By: Joseph Cammarata
A recent study conducted by Boston University and the VA Boston Healthcare System has discovered the first documented case of chronic traumatic encephalopathy (CTE) in a soccer player. The case involves 29-year-old Patrick Grange of Albuquerque, an athlete who played soccer in college and top-tier amateur and semi-professional leagues. Grange died in April 2012 after being diagnosed with amyotrophic lateral sclerosis (ALS), also known as Lou Gehrig's disease.
Grange's CTE – which was rated as Stage 2 on a four-point scale of severity – is a compelling indication that serious, long-term brain damage can occur in sports not known for violent collisions. Aside from experiencing several concussions throughout his career, Grange was also a frequent "header," meaning that he routinely bounced the soccer ball off of his head during play.
CTE in Sports
Chronic traumatic encephalopathy (CTE) – a degenerative brain disease associated with repeated head trauma – is most commonly found in athletes who participate in heavy contact sports, such as football, boxing, and hockey. With the expansion of brain injury research, however, CTE is now being discovered in athletes playing other sports. In December, for example, Ryan Freel became the first baseball player to be diagnosed with CTE. The disease is associated with depression, memory loss, and progressive dementia.
Our Firm's Role in Fighting Preventable Athlete Injuries
At Chaikin, Sherman, Cammarata & Siegel, our personal injury lawyers have represented many athletes who experienced traumatic brain injuries, as well as many individuals who suffered concussions outside of sports. Currently, we are representing a professional soccer player formerly with D.C. United who suffered a concussion and was allowed to return to play before his concussive symptoms had resolved. It is the first case of its kind involving the premature return to play of a soccer player who had suffered a concussion.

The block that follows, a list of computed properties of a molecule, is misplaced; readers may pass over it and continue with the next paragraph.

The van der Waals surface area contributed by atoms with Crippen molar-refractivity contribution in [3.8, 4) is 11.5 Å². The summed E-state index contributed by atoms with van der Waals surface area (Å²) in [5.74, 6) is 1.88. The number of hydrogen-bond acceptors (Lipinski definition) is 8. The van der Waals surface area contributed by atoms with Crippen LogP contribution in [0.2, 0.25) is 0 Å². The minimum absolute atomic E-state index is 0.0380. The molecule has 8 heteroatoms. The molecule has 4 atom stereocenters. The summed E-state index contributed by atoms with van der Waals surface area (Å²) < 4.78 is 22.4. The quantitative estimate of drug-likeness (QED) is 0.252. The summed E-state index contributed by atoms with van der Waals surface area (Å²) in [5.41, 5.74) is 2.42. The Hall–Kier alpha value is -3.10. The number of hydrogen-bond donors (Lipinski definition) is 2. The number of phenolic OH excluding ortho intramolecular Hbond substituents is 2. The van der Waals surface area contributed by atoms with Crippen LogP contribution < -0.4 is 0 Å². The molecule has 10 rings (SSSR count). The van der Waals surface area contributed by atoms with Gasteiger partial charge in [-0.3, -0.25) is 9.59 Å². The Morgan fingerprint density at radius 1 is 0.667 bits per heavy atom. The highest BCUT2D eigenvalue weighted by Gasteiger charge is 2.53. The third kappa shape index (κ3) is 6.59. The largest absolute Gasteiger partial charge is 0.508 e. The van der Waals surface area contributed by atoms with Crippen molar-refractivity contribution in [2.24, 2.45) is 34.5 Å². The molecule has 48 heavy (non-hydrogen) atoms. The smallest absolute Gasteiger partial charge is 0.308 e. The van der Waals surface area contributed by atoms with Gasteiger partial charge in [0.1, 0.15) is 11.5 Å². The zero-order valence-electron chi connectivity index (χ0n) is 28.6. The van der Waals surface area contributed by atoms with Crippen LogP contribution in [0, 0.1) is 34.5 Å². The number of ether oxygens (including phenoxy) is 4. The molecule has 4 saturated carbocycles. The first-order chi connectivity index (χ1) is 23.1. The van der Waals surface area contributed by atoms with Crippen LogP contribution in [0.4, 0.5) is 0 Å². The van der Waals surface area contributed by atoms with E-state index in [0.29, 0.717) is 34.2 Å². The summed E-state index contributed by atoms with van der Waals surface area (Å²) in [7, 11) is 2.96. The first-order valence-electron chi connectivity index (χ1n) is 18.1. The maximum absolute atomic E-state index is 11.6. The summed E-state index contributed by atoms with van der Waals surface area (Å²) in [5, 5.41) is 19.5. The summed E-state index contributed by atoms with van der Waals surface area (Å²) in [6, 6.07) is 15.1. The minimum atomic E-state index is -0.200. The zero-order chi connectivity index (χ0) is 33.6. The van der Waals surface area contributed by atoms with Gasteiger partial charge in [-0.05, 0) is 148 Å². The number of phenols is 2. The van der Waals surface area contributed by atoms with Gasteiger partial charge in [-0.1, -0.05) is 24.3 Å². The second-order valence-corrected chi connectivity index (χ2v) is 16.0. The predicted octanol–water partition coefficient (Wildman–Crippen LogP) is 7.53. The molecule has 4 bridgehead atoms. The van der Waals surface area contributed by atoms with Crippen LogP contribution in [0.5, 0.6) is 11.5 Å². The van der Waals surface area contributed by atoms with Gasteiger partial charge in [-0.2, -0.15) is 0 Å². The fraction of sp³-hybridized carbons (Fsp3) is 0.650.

Allowing the player to return to the field was a violation of established return-to-play guidelines that provide a standard of care for permitting an athlete to return to practice or play following a concussion. The standard requires a gradual symptom-free return to physical activity over a period of approximately one week. Because he was allowed to return to play prematurely, this particular athlete continues to suffer from the effects of the concussion, including visual disturbances and headaches. His doctors believe his condition is permanent. As a result, he is permanently unable to return to professional sports and is incapable of being gainfully employed.
For our legal team, this case is an example of a long-term injury that could have been prevented had responsible parties been more concerned about the health of their players and adhered to established guidelines. Because they did not, however, an athlete has suffered life-altering harm. No matter the sport or level of play, an athlete's premature return to practice or play after a concussion can have devastating consequences. We have seen this many times as injury lawyers, and always fight to protect the rights of injured athletes and brain injury victims by holding responsible coaches, leagues, trainers, or team doctors accountable.
In addition to fighting on behalf of brain injury victims, we have also been proactive in working to prevent concussions in sports. I drafted legislation, which became law in the District of Columbia, called the Athletic Concussion Protection Act of 2011, which is designed to protect youth athletes in the District of Columbia from the effects of a concussion. The law establishes guidelines for a youth athlete's removal from practice or play if he/she is suspected of having a concussion. The athlete cannot be returned to practice or play unless cleared by a licensed or certified health care provider. The law also establishes training and certification for coaches, trainers and school personnel, and educational requirements for athletes and their parents or guardians, each before they care allowed to coach or participate in an athletic activity, which includes physical education classes. The law governs all athletic activity for youth athletes in the District of Columbia, including public, private, and charter schools, and youth leagues.
For more information about brain injuries in sports, contact a Washington, DC personal injury attorney from Chaikin, Sherman, Cammarata & Siegel at 202-644-8303.